As usual Likud is not campaigning on a detailed economic-policy platform, but can be expected to maintain greater fiscal prudence than a Labor-led government that depends on left-leaning parties for its majority. The 2014 budget deficit was held below the 3% of GDP target in 2014 by means of spending cuts of more than $300 million and a change to the calculation of the national accounts that resulted in a larger nominal GDP figure. However, the favorable fiscal outturn was achieved in part by pushing some of the costs of the Gaza offensive into the 2015 budget, which has now been put on hold pending the formation of a new government.
The offensive against Hamas weakened private consumption, construction, manufacturing, and tourism during the third quarter of 2014, but the effect was not as substantial as first feared. Revised estimates to real GDP growth for the period indicate that the economy did not contract, but grew at an annualized rate of 0.2% on a seasonally adjusted basis. The estimated real GDP growth rate of 2.6% for all of 2014 is low by Israeli standards, but with the Bank of Israel (BOI) maintaining its 0.25% policy interest rate into February and the unemployment rate sliding to 5.7% in the fourth quarter of 2014, the economy has some underlying momentum, and is forecast to expand by 3.2% in real terms in the current year.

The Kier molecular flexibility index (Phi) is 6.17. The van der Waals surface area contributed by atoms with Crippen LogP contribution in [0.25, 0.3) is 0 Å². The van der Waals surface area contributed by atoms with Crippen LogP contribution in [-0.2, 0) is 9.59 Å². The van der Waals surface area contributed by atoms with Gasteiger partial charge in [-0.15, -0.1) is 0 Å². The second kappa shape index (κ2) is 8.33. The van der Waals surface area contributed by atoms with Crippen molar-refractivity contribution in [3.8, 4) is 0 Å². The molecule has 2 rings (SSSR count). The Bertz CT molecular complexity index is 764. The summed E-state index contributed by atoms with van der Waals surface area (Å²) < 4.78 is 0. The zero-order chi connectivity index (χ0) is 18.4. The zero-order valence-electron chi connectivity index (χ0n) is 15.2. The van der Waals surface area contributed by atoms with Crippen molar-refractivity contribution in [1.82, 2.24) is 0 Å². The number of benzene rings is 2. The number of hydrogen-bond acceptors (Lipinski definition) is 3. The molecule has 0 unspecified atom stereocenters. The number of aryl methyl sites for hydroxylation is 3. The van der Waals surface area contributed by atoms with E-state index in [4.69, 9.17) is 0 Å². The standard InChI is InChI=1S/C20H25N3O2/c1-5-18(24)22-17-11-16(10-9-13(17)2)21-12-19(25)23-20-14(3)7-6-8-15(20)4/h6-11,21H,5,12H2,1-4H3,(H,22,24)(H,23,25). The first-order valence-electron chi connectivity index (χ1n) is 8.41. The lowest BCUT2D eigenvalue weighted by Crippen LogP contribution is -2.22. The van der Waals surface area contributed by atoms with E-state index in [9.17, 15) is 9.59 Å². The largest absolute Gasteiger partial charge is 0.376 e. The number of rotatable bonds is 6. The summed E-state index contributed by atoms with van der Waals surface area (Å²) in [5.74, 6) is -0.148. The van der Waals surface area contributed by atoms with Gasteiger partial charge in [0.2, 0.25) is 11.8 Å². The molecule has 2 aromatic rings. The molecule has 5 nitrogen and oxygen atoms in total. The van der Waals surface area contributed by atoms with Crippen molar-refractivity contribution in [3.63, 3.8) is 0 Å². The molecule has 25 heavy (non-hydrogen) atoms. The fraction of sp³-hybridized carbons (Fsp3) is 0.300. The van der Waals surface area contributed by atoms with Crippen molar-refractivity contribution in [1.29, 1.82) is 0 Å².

Exchange rate depreciation contributed to a 0.9% (year-on-year) increase in Israel’s imports bill in 2014—the first rise in three years—but 1.1% growth of exports, while below the historical trend, was still enough to prevent a widening of the trade deficit. The current account surplus narrowed from $4 billion in the first quarter of 2014 to $1.7 billion in the third quarter, but the revival of tourism earning boosted the services surplus in the fourth quarter, and should bolster the current account surplus in the coming year. Assuming reasonably stable inflows of transfers, a more competitive, but stable, shekel will provide a lift to exports, while lower energy prices will limit any increase in the imports bill, resulting in a current account surplus of about 4% of GDP in 2015.
BOI chief Karnit Flug is under no great pressure to reverse the interest rates cuts introduced to support the economy and ensure that inflation does not fall too far below the lower limit of the central bank’s 1%–3% target range. Consumer prices meanwhile declined at an annual rate of 0.2% in December, extending the deflationary trend to four months. With falling oil prices and a reduction in water and electricity charges keeping inflation expectations low, there is little risk that the BOI might prematurely move to tighten monetary policy. Flug is more likely to look instead to regulatory measures to stem upward pressure in the mortgage lending market.